I re-read Ann Lamott’s chapter in Bird by Bird yesterday with a literacy coach I am planning writing pd with at her elementary school.
Here’s a small moment:
Steamed All Morning
When I was in second grade at Graggland, in Memphis, Tennessee, the cafeteria seemed to me a huge place — with its stainless-steel tray sliders and big glass windows that displayed enormous steam trays — a place where large, anonymous figures with hairnets and aprons presided over filling the depressions in your plate.
As I bumbled against the wall with the kids, my class becoming the lunch line, a metallic smell reached me. It was at once dank and vinegary, an odor that overpowered every other kitchen smell. I thought to myself, “Ewww, canned spinach.”
I moved near the steam tables with dread, up close to the stink source – A seven-year old who watched helplessly as the large hair-netted figure’s arm wielded a massive spoonful of the stuff — the load was lifted into the air, paused briefly at the top in its green immensity– then aimed down at one square in my plate.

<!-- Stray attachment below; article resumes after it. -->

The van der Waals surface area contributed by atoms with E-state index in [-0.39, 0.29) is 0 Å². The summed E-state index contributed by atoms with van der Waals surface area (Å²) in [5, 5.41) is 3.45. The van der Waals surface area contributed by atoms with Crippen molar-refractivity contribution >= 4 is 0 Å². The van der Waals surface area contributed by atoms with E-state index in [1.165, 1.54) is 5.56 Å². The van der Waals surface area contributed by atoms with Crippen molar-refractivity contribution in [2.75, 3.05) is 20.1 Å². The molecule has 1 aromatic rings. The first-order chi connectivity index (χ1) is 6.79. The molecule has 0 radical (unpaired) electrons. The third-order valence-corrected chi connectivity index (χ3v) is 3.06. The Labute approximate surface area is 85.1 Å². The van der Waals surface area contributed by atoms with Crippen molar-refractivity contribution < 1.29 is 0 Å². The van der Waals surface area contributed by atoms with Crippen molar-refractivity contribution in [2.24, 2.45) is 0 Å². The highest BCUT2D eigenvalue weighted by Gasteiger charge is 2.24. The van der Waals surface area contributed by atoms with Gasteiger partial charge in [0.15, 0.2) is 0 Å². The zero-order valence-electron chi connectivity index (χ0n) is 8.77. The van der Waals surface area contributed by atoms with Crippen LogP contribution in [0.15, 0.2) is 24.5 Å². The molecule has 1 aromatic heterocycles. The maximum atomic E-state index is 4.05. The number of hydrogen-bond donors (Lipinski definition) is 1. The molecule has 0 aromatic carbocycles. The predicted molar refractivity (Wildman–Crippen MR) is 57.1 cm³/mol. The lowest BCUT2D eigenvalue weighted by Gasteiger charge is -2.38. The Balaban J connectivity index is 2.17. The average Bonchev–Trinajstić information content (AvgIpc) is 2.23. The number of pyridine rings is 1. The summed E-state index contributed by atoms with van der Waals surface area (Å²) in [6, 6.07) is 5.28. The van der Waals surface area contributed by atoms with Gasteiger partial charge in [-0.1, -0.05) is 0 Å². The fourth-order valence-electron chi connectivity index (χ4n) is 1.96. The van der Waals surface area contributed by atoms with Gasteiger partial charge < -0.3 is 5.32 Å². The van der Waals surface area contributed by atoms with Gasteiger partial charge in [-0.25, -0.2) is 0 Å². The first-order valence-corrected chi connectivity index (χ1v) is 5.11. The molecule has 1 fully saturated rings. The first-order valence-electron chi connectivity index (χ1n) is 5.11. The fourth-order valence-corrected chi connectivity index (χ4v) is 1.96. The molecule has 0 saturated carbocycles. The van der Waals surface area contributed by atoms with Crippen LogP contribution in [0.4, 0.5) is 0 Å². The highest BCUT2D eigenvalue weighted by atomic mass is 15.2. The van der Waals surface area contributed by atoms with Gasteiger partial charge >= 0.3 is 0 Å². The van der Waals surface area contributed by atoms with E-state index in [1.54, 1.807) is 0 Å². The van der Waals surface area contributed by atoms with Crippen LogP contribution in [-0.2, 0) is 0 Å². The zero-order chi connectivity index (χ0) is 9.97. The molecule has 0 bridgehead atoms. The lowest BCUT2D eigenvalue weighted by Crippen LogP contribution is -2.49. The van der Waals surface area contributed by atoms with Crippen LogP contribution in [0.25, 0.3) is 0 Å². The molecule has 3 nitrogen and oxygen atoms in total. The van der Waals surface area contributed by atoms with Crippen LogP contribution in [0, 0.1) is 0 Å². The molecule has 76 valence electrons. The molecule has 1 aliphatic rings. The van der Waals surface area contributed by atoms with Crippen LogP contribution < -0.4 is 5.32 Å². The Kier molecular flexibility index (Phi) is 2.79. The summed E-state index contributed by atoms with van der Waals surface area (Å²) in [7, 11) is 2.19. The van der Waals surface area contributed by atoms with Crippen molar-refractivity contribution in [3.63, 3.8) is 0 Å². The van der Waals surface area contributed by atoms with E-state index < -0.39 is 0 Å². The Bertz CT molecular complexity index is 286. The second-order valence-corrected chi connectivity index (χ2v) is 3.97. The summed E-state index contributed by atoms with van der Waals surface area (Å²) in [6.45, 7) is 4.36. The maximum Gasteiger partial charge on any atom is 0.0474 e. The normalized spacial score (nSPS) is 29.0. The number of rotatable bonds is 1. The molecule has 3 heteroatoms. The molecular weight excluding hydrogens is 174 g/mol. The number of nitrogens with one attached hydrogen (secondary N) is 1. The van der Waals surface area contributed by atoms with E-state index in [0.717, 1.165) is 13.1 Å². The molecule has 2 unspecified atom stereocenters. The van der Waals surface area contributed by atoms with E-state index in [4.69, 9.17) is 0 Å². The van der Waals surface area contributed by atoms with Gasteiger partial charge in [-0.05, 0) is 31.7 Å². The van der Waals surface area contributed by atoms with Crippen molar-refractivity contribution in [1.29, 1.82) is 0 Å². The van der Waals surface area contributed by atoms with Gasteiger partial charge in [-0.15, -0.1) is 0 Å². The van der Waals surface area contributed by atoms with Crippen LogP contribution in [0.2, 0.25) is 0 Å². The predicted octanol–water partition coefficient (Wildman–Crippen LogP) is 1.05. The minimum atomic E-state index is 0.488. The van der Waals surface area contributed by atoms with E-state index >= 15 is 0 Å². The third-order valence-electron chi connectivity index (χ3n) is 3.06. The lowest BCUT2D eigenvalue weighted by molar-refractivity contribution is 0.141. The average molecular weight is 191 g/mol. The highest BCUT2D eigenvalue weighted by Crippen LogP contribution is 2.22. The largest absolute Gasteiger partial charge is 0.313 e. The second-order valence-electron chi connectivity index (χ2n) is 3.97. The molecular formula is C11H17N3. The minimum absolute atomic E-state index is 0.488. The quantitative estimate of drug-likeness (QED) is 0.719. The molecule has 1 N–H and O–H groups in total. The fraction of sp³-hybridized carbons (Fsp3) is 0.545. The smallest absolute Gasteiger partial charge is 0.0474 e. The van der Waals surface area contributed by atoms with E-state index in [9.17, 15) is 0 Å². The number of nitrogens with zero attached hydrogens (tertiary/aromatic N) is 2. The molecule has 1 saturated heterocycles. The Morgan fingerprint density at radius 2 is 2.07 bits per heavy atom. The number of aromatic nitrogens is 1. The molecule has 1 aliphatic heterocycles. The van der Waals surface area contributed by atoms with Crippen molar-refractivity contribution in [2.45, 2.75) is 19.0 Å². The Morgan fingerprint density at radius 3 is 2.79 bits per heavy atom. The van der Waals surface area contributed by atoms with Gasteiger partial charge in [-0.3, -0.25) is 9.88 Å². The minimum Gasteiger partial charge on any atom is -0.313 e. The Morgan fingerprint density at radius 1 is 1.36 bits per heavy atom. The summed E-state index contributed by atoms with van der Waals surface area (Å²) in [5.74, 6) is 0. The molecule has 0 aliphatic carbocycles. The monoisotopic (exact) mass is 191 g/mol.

“Plop!” The spinach landed. The dark swampy juices seeped back to the surface after the impact, getting green stuff on the mashed potatoes.
I did not breathe as I got my milk and turned in my ticket. My skinny arms held my tray far away from my chest and I tried not to look at the oily shine. Making my way to the desk seats, side-by-side with another second grader, I began to wonder, “Is there any way to hide this? Or get rid of it?”
There was another large figure who patrolled the aisles. She may have had other things to do, but I viewed her as the Spinach Police.